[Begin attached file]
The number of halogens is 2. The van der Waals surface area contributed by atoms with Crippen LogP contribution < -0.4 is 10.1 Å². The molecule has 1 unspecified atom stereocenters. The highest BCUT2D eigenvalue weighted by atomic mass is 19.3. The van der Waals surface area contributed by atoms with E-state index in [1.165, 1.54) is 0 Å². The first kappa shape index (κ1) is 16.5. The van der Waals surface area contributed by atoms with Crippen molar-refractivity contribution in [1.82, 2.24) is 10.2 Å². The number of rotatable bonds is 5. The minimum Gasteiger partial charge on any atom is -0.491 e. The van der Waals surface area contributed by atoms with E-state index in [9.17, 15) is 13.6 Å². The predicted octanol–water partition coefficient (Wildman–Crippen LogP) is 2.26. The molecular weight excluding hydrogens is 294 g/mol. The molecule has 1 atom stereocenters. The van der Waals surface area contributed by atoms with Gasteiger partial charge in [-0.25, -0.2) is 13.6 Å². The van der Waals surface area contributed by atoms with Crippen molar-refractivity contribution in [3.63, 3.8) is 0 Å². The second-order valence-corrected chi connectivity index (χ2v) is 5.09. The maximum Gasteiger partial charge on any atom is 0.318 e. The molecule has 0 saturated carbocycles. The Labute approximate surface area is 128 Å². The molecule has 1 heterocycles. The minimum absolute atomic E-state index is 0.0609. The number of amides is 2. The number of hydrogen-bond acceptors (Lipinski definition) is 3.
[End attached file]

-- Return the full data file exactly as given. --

The number of halogens is 2. The van der Waals surface area contributed by atoms with Crippen LogP contribution < -0.4 is 10.1 Å². The molecule has 1 unspecified atom stereocenters. The highest BCUT2D eigenvalue weighted by atomic mass is 19.3. The van der Waals surface area contributed by atoms with E-state index in [1.165, 1.54) is 0 Å². The first kappa shape index (κ1) is 16.5. The van der Waals surface area contributed by atoms with Crippen molar-refractivity contribution in [1.82, 2.24) is 10.2 Å². The number of rotatable bonds is 5. The minimum Gasteiger partial charge on any atom is -0.491 e. The van der Waals surface area contributed by atoms with E-state index in [9.17, 15) is 13.6 Å². The predicted octanol–water partition coefficient (Wildman–Crippen LogP) is 2.26. The molecular weight excluding hydrogens is 294 g/mol. The molecule has 1 atom stereocenters. The van der Waals surface area contributed by atoms with Gasteiger partial charge in [-0.25, -0.2) is 13.6 Å². The van der Waals surface area contributed by atoms with Crippen molar-refractivity contribution in [3.63, 3.8) is 0 Å². The second-order valence-corrected chi connectivity index (χ2v) is 5.09. The maximum Gasteiger partial charge on any atom is 0.318 e. The molecule has 0 saturated carbocycles. The Labute approximate surface area is 128 Å². The molecule has 1 heterocycles. The minimum absolute atomic E-state index is 0.0609. The number of amides is 2. The number of hydrogen-bond acceptors (Lipinski definition) is 3.